In two other states where there are no incumbents on the ballot—New Hampshire and Ohio—there are interesting races shaping up between the candidates.
In New Hampshire, two-term Democratic Congressman Paul Hodes will face-off against one of three Republicans trying to succeed retiring GOP Sen. Judd Gregg. Among the GOP hopefuls, former state Attorney General Kelly Ayotte appears best positioned to challenge Hodes, yet neither candidate is using SMS/text, MySpace, LinkedIn, Digg or widgets—which is not a good sign for any candidate at this stage of the campaign season. Among the commonly-used social media outlets of Facebook, Twitter and YouTube, it is really anyone’s game at this early stage; Ayotte holds a slight edge with Facebook fans (1,417 vs. 1,062) and YouTube channel views (290 vs. 263), but Hodes is holding his own on Twitter with 849 followers to Ayotte’s 715 followers. The New Hampshire Senate race provides an excellent opportunity for either Hodes or Ayotte to tip the scales in their favor by employing campaign 2.0 techniques.
Ohio provides yet another example where both candidates could be doing more to launch the social campaign strategies. The presumptive GOP nominee, former Congressman Rob Portman, is only utilizing some bare-bones social media tools; while Portman’s campaign is showing strong Facebook (4,018 fans) and Twitter (1,210 followers) numbers, he has thus far failed to incorporate YouTube, SMS/text, MySpace, LinkedIn, Digg or Widgets. To his credit, all the following are also being used by his campaign: a blog, Flickr, email sign-up and grassroots/action center.
Fortunately for Portman, his two rivals in the Democratic primary—Jennifer Brunner and Lee Fisher—appear similarly situated with their weak social media strategies. Brunner has 2,208 Facebook fans, compared to Fisher’s 2,817 fans; Brunner has 1,286 Twitter followers compared to Fisher’s 806 followers; and both have nearly the same number of YouTube channel views (585 vs. 518, respectively). While Brunner is using SMS/text and a campaign blog, Fisher is a rarity in that he’s using Digg—but neither Brunner nor Fisher has embraced MySpace, LinkedIn or Widgets.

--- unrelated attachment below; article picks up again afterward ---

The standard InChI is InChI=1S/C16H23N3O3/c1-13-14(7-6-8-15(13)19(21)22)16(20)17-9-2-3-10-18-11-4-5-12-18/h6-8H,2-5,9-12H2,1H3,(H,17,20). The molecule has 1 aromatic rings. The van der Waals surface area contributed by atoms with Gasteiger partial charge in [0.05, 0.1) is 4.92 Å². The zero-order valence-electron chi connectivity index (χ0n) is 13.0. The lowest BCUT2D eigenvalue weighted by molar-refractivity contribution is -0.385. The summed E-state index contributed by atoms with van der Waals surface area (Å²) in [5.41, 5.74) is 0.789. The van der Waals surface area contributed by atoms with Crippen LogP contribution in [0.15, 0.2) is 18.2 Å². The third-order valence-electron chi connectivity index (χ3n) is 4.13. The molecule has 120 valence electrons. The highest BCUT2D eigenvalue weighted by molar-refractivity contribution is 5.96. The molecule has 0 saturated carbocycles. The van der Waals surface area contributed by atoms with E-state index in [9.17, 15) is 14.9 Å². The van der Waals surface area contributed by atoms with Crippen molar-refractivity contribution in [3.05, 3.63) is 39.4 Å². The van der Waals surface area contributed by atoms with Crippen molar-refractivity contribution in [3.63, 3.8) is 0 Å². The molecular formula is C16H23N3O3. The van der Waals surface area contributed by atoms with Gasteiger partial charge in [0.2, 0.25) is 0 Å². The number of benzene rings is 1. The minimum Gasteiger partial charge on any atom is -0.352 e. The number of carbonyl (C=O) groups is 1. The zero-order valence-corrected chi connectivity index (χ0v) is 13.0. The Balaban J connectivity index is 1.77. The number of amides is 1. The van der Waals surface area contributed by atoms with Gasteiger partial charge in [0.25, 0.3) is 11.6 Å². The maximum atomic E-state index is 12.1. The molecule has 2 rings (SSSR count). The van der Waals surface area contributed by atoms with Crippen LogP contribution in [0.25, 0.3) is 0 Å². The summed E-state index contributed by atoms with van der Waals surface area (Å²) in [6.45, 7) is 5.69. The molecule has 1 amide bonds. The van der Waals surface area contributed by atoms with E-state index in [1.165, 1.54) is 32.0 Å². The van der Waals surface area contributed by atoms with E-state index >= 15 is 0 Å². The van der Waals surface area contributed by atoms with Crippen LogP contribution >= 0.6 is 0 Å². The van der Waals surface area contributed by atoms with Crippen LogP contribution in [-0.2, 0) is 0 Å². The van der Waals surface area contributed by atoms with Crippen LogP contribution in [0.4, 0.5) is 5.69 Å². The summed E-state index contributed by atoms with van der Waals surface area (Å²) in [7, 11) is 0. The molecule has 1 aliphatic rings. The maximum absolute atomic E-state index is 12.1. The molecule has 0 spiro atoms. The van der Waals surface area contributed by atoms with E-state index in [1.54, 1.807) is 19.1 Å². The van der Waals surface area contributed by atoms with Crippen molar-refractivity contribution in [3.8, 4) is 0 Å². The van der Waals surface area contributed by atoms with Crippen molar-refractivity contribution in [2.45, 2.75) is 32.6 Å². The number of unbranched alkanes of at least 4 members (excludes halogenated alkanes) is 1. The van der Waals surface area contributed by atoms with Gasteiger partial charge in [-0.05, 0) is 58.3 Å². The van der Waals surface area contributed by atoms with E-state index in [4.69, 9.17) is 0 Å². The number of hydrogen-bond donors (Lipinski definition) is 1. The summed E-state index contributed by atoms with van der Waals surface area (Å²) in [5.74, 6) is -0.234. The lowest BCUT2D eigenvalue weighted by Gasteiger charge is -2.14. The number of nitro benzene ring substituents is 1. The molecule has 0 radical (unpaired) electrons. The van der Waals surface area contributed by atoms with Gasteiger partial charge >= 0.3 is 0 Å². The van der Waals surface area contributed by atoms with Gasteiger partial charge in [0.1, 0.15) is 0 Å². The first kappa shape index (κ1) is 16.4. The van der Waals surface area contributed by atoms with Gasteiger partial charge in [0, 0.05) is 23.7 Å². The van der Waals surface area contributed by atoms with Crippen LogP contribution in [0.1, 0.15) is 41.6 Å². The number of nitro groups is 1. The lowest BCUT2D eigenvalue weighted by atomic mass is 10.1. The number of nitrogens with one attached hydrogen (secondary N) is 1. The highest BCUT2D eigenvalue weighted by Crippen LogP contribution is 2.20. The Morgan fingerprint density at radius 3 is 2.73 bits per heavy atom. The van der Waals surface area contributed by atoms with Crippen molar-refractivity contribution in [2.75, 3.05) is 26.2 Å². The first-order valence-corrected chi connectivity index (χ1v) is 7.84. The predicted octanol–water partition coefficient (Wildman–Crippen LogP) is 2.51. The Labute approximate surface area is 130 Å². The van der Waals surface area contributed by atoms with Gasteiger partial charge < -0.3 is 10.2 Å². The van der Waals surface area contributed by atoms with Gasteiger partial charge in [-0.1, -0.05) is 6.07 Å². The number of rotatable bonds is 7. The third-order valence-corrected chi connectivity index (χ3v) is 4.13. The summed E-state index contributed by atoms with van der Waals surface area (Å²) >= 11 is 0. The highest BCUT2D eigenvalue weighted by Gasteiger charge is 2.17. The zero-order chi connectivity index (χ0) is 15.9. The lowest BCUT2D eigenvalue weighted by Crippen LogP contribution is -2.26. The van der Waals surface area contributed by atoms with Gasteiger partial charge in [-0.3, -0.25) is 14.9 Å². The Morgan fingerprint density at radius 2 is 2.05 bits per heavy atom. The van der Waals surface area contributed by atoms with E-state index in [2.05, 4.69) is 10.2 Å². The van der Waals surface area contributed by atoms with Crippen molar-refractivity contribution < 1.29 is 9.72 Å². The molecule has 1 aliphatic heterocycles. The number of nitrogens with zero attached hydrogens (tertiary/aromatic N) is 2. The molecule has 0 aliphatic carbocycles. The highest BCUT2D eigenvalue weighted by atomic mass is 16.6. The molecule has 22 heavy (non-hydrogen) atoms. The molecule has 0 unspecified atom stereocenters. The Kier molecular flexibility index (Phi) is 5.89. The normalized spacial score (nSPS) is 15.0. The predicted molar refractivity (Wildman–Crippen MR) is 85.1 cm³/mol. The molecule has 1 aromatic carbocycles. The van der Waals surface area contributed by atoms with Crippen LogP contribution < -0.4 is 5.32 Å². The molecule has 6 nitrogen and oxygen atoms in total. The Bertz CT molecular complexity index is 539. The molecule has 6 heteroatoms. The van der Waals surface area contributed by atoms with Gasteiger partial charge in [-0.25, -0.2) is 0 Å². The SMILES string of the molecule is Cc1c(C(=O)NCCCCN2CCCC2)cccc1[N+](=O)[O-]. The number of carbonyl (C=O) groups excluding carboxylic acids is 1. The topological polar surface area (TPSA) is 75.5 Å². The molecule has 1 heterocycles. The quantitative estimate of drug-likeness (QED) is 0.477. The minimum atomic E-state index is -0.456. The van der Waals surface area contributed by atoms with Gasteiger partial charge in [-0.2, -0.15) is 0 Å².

With Senator Evan Byah’s surprise retirement announcement, it is still too early to tell how social media could impact the Senate election in the Hoosier State. But one other race to watch is the primary battle brewing in Florida between Gov. Charlie Crist and Marco Rubio.
Rubio has come out of nowhere to best Crist by 12 points in a recent Rasmussen Report poll. His success is fueled, in part, by his strong deployment of Social Campaign strategies since he entered the race which was once considered a political coronation for the popular governor. In just 10 days, Rubio’s campaign raised over $720,000 from 8,000 donors—which amounted to a virtual campaign attack on Crist’s support for President Obama’s stimulus package last year. The success of the money bomb was embodied in its use of numerous social media strategies—including blogs, Facebook, Twitter, YouTube and viral marketing by other conservative candidates and activists.
“Crist’s campaign has thus far failed to provide a return on emotion to his supporters,” said Ross of the Florida GOP Senate race. “Currently, loyalty between voters and candidates is asymmetric. The more voters sense a symmetrical relationship, the more loyal they will be.”
Ross believes that Rubio has gained the upper hand, in part, by using social media as a tool for building a symmetrical campaign relationship, in which both Rubio and his supporters reap equal returns from their relationship.
With so much at stake in the midterm Congressional elections, candidates for the U.S. Senate—incumbents and challengers alike—are going to need every available resource to put them in the “victor” column on Election Day. To excel in this new political and grassroots environment, it will be critical for campaign to harness the power of social media and expand a campaign’s online reach utilizing a number of social media tools. Time will tell what’s social campaigning got to do with it.
Brandon Macsata serves as managing partner of the Macsata-Kornegay Group, Inc. – a national political and public affairs consulting firm specializing in grassroots media campaigns and political fundraising